Along these lines we exemplified that blockchain also has the potential to enable sharing of critical processes and documents across organizations, and leverage value through cross-organizational sharing. Nonetheless, the technology still allows each stakeholder to set their individual foci, e.g., on customer convenience like the RTA, or on reducing operational costs like the importer. In other words, “so we have the joint platform (…) and on top of that each company can realize its own efficiency cases” (4_IC_M). Hence, all in all blockchain enables both players to excel through shared operational efficiency (Table 3).
Controlled Customer Intimacy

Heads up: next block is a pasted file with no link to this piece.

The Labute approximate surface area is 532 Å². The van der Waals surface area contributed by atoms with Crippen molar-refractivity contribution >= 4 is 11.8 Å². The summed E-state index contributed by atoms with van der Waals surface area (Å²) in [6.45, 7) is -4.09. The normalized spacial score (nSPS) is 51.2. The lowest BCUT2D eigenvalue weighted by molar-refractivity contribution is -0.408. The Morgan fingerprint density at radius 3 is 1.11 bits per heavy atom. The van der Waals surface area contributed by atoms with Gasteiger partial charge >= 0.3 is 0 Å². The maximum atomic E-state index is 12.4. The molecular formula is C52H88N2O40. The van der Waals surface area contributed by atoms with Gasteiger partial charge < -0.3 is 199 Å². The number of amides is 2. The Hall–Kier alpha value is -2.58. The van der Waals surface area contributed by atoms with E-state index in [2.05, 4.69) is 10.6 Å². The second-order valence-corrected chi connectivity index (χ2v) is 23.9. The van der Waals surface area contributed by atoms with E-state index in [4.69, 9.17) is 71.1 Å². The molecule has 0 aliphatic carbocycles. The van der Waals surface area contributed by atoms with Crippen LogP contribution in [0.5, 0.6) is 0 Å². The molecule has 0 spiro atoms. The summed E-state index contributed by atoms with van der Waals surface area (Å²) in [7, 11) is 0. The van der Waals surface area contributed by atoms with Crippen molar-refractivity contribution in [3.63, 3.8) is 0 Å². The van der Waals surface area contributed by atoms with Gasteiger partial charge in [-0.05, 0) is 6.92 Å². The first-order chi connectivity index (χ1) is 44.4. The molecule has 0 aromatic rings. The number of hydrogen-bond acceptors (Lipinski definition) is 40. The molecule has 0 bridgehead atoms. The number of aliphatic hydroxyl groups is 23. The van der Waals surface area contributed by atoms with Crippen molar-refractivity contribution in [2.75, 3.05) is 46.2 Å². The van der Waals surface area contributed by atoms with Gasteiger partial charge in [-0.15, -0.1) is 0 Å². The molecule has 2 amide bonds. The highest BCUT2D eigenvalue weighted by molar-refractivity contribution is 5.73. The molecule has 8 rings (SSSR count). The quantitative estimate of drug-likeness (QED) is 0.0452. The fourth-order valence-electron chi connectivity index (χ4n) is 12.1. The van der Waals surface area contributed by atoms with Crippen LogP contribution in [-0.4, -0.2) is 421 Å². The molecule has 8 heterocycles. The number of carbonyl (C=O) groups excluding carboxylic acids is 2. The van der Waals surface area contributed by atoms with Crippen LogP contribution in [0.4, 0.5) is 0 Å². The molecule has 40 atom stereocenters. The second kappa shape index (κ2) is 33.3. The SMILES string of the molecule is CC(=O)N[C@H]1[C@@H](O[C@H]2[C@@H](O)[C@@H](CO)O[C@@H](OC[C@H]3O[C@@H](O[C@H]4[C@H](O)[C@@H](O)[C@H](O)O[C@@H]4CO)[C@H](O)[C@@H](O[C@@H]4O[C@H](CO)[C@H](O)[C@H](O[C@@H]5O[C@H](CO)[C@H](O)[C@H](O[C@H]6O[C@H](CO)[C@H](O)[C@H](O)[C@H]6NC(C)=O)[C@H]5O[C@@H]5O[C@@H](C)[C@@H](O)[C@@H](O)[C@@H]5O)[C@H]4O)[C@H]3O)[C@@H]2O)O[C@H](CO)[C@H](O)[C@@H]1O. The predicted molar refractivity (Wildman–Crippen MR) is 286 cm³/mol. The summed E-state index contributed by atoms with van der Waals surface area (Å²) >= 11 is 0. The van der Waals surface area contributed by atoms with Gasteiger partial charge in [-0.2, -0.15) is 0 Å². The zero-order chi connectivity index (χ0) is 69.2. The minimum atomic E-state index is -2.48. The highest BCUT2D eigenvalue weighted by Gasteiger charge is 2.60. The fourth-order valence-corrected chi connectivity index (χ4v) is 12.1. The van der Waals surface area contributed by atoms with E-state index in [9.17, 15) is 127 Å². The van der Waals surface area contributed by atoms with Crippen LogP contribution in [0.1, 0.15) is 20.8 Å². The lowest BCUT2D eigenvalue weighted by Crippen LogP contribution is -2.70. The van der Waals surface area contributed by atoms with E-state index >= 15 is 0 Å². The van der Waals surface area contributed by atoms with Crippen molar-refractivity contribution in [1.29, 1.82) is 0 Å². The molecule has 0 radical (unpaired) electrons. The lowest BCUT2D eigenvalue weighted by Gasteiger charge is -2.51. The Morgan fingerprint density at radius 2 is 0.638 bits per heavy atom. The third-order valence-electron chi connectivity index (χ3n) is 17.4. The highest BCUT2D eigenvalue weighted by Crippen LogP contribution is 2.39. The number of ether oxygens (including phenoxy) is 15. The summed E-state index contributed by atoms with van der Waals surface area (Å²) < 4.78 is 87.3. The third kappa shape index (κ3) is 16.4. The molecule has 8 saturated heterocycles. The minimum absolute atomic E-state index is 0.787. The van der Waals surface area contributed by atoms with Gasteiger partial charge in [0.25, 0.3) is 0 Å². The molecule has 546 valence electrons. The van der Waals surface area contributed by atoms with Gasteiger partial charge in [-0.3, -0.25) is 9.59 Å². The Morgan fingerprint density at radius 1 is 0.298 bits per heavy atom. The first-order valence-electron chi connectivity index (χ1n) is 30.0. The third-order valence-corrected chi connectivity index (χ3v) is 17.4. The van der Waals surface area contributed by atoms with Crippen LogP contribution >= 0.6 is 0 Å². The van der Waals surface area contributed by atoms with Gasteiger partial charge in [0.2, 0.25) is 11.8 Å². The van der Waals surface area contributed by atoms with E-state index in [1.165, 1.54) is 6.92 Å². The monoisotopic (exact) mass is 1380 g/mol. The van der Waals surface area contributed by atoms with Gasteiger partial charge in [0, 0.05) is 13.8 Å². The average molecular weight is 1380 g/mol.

Through collaboration over a shared and transparent ledger, the stakeholders discovered that the technology also creates opportunities to even further customize their existing products and services according to niche customer preferences. Or to put it in their words, “for sure, they (the project partners) are also interested in having this data to make more personalized offerings for their clients.” (4_RI_M). Hence, allowing the stakeholders to create additional value. This is yet again possible only through increased access to valid data and, just as importantly, through a reliable and standardized infrastructure. However, access to customer data over the blockchain requires the consent of that customer, “It (the data) is not public. So, to think about the technical implementation, we're using Corda, which is not a public blockchain itself, in the way it gives us benefit for privacy because we have the personal data of car owners. In general, the concept is that you can share your data and you have control over your data. So you know who you share the data with and you can revoke the access that you have given to somebody at any time.” (4_RI_M). Thus, blockchain enables value creation through customization, however in a controlled manner.